Posted by Matt Kennery - fstoppers.com on 13th Apr 2014
It’s a growing trend in wedding photography these days to do photos with sparklers, and yes, you can blame Pinterest. Whether it’s sparkler exits, or long exposure sparkler photos, your brides will expect you to know how to do these and will very likely ask you to do them on the spot! With this system, you’ll be able to nail them every time!
Shooting sparkler photos for many of my clients has been one of the best marketing opportunities I’ve had in the past few years. These photos spread like wildfire, and your couples will absolutely love them if you do them right. I have developed a system that allows me to get great sparkler shots every time, and I hope it can do the same for you. Here are the main steps that will help you figure these shots out and allow you to explore your own creativity with them.
It is very important that these shots are done at the right time of night so that you can have your shutter open long enough to get creative with your sparklers. Yes, there are ways of getting these shots done with ND filters and using faster shutter speeds, but in general; the darker the better.
You can show yourself to be the expert by mentioning the idea to your clients and explaining when they must be done. This can sometimes even add extra time to your package if they really want you to stay long enough to do them. You don’t want to be surprised by this at 6pm when it’s still light out, so when at all possible, plan ahead.
Ambient light hitting your subjects is what causes blurry people in your image, so choosing the right location and pose for your couple is very important. When at all possible, have them standing in an area that does not have very much ambient light hitting them front the front.
It will likely be very dark when you are shooting these photos, and because of that, your camera will have a hard time focusing on them. The easiest solution for this is to have your subject hold up a phone, turned on, and facing towards the camera. Simply have your camera in auto-focus mode, focus on the phone, then switch it into manual focus mode and don’t touch it anymore.
For long exposure sparkler shots, you’ll want to have your shutter speed set to somewhere between 15-30 seconds (depending on what you’re spelling or drawing with the sparkler). I usually start off with these settings:
30 sec / ISO 400 / f/5.6
This allows me to have the shutter open long enough to do creative things with the sparklers, and have time to pop the flash as well. The ISO gives me a good quality image so that in post I can pull up some of the shadow areas to make the image really pop without too much noise. An f-stop of 5.6 gives a nice looking depth of field to the image, and also is roughly around the proper brightness level, when combined with ISO 400, for the sparklers that I use.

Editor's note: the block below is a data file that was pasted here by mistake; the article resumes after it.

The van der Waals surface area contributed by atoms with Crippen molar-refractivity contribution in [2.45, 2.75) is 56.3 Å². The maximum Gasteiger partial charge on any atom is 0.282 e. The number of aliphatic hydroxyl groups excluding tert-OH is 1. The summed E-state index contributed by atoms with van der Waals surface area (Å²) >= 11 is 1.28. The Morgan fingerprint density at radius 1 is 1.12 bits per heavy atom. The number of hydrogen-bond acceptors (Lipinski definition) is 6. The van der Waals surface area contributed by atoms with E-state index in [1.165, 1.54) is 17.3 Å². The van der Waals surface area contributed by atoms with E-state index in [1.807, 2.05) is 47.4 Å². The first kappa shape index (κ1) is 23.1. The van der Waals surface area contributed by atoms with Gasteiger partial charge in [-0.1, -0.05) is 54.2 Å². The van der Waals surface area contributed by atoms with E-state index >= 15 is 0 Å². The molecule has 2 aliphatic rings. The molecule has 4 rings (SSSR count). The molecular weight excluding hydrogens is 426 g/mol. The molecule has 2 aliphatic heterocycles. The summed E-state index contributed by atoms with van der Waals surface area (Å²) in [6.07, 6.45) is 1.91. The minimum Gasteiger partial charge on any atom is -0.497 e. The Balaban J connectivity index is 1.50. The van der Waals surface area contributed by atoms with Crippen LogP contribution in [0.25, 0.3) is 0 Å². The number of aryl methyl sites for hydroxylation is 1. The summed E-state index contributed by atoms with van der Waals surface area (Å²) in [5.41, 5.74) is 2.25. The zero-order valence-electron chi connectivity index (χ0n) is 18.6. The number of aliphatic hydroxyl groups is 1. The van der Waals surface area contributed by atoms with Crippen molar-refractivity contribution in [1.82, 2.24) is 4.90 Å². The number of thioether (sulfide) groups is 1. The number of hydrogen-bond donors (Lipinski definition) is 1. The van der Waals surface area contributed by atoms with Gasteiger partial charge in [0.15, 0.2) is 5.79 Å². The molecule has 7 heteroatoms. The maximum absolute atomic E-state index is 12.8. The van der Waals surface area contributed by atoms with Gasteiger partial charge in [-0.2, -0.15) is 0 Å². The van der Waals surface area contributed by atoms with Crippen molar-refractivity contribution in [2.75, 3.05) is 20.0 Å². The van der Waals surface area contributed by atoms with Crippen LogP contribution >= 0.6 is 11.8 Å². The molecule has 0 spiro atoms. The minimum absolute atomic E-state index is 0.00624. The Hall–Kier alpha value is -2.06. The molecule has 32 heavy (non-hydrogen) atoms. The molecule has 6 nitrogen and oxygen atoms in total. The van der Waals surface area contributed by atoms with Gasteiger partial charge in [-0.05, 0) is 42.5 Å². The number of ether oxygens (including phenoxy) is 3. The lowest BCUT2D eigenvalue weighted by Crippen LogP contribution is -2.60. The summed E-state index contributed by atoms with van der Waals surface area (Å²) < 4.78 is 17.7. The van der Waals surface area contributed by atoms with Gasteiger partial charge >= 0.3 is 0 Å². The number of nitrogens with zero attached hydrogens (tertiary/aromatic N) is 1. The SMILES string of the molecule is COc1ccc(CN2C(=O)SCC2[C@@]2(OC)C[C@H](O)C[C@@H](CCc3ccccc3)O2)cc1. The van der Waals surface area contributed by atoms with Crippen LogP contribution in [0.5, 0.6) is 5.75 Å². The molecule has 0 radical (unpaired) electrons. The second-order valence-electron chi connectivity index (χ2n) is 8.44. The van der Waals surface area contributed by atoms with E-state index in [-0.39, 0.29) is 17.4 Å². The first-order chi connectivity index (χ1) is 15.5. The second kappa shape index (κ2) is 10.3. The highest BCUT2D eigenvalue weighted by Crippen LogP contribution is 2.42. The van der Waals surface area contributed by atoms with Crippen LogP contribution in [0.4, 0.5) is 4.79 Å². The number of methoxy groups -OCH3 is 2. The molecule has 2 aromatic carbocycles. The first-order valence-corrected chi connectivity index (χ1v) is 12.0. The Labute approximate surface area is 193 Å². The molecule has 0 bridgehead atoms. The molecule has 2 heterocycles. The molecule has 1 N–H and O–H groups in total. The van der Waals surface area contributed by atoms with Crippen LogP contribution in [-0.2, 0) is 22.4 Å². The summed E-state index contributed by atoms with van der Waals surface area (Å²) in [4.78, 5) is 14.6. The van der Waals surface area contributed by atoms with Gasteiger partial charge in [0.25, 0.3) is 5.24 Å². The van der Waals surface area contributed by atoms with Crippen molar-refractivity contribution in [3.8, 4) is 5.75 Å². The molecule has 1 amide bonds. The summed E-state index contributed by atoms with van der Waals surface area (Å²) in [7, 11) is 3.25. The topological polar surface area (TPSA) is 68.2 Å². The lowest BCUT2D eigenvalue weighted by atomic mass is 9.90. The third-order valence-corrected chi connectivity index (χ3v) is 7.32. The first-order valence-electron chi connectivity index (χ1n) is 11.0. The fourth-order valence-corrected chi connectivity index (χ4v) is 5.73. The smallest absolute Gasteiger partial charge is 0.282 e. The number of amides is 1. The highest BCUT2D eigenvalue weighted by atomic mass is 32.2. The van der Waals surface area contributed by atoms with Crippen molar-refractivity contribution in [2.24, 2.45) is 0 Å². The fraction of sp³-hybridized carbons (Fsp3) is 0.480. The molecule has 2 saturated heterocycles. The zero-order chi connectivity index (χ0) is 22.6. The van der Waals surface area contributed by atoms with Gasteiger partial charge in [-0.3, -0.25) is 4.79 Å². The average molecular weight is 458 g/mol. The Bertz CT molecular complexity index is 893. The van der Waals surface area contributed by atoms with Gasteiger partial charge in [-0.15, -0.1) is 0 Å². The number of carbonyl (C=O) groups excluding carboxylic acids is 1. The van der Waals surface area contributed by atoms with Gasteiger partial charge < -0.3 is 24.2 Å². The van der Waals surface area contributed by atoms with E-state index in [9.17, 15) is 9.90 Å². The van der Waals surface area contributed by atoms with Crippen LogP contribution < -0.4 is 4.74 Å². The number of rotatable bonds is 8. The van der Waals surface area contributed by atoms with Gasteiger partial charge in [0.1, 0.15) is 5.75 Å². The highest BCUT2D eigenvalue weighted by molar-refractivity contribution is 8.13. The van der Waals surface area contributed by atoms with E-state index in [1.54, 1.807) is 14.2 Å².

There are many ways to add flash, and I find that there is one way that I get the best results: hand holding the flash and manually popping it while I am in the frame. I am not seen on the image because the flash is not lighting me up, and I’m in and out quickly. With the settings mentioned above, I often stand about 6-10 feet away from the couple with the flash power set to 1/8 as a starting point. After my first test shot I can quickly see what needs to change based on ambient light, sparkler brightness and flash power.
Your first shot may not be the perfect one, so you need to be able to figure out what needs to be done to correct the issues that present themselves. The most common problems I see in various photographers sparkler shots are these:
Ghosting – You are being lit by either the ambient light or the sparkler.
The fix - Hold the sparkler further away from yourself, don’t wear light colored clothing, and move faster. Also, you can adjust your settings to get a darker exposure, while keeping in mind the brightness of the sparklers.
Out of Focus / Blurry couple – Your couple is either moving too much and is being lit by ambient light, or your camera is not in focus.
The fix - Give your couple a position they can easily hold without moving, move them into the shadows, hold your sparkler further away from them, and ensure you’re focused at the right distance.
Can’t see the subject well – No separation between the subject and the background, or they are being blocked by the sparklers.
The fix – Rim light them from behind with either another flash triggered at the same time as the main light, or rim light them with the sparklers. You can also change your position or their position to make for a stronger composition and better subject placement. Also, never let the sparkler go between the faces of the subject and the camera as they will appear to have their heads chopped off by it!
OTHER TYPES OF SPARKLER PHOTOS
There are many other ways to do sparkler photos, and each of them come with their own unique challenges and settings. Here are just a few ideas for you to think about when you’re attempting your own sparkler photos.
Long Exposure with words – No flash
Long Exposure with words – With flash
Long Exposure with drawing
Long Exposure with groups
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